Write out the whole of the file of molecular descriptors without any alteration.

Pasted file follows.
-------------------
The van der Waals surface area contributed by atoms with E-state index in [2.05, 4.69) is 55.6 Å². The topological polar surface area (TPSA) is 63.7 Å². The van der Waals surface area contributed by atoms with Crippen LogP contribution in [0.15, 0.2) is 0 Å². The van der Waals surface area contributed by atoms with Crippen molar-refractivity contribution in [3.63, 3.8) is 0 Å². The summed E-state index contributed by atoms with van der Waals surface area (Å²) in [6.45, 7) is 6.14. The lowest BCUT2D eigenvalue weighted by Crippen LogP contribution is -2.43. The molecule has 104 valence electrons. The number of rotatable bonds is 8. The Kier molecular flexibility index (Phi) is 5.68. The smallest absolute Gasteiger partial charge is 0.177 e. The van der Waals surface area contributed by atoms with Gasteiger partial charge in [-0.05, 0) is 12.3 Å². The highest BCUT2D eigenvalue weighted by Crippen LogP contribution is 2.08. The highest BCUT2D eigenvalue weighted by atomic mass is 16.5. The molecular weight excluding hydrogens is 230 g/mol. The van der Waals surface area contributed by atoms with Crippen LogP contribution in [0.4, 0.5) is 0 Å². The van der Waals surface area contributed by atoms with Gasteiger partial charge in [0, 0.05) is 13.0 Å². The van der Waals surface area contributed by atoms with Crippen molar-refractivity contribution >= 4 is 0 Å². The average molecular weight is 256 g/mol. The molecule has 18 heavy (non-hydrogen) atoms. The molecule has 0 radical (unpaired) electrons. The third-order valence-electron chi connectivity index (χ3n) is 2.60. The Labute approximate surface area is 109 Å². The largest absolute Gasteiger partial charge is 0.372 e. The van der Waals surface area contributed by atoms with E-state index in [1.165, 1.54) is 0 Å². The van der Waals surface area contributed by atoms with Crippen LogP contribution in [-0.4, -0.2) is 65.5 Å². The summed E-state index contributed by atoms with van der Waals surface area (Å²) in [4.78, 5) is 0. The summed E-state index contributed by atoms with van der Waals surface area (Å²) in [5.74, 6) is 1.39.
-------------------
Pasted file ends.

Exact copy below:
The van der Waals surface area contributed by atoms with E-state index in [2.05, 4.69) is 55.6 Å². The topological polar surface area (TPSA) is 63.7 Å². The van der Waals surface area contributed by atoms with Crippen LogP contribution in [0.15, 0.2) is 0 Å². The van der Waals surface area contributed by atoms with Crippen molar-refractivity contribution in [3.63, 3.8) is 0 Å². The summed E-state index contributed by atoms with van der Waals surface area (Å²) in [6.45, 7) is 6.14. The lowest BCUT2D eigenvalue weighted by Crippen LogP contribution is -2.43. The molecule has 104 valence electrons. The number of rotatable bonds is 8. The Kier molecular flexibility index (Phi) is 5.68. The smallest absolute Gasteiger partial charge is 0.177 e. The van der Waals surface area contributed by atoms with Gasteiger partial charge in [-0.05, 0) is 12.3 Å². The highest BCUT2D eigenvalue weighted by Crippen LogP contribution is 2.08. The highest BCUT2D eigenvalue weighted by atomic mass is 16.5. The molecular weight excluding hydrogens is 230 g/mol. The van der Waals surface area contributed by atoms with Crippen LogP contribution in [0.4, 0.5) is 0 Å². The van der Waals surface area contributed by atoms with Gasteiger partial charge in [0, 0.05) is 13.0 Å². The van der Waals surface area contributed by atoms with Crippen molar-refractivity contribution >= 4 is 0 Å². The average molecular weight is 256 g/mol. The molecule has 18 heavy (non-hydrogen) atoms. The molecule has 0 radical (unpaired) electrons. The third-order valence-electron chi connectivity index (χ3n) is 2.60. The Labute approximate surface area is 109 Å². The largest absolute Gasteiger partial charge is 0.372 e. The van der Waals surface area contributed by atoms with E-state index in [1.165, 1.54) is 0 Å². The van der Waals surface area contributed by atoms with Crippen LogP contribution in [-0.4, -0.2) is 65.5 Å². The summed E-state index contributed by atoms with van der Waals surface area (Å²) in [4.78, 5) is 0. The summed E-state index contributed by atoms with van der Waals surface area (Å²) in [5.74, 6) is 1.39.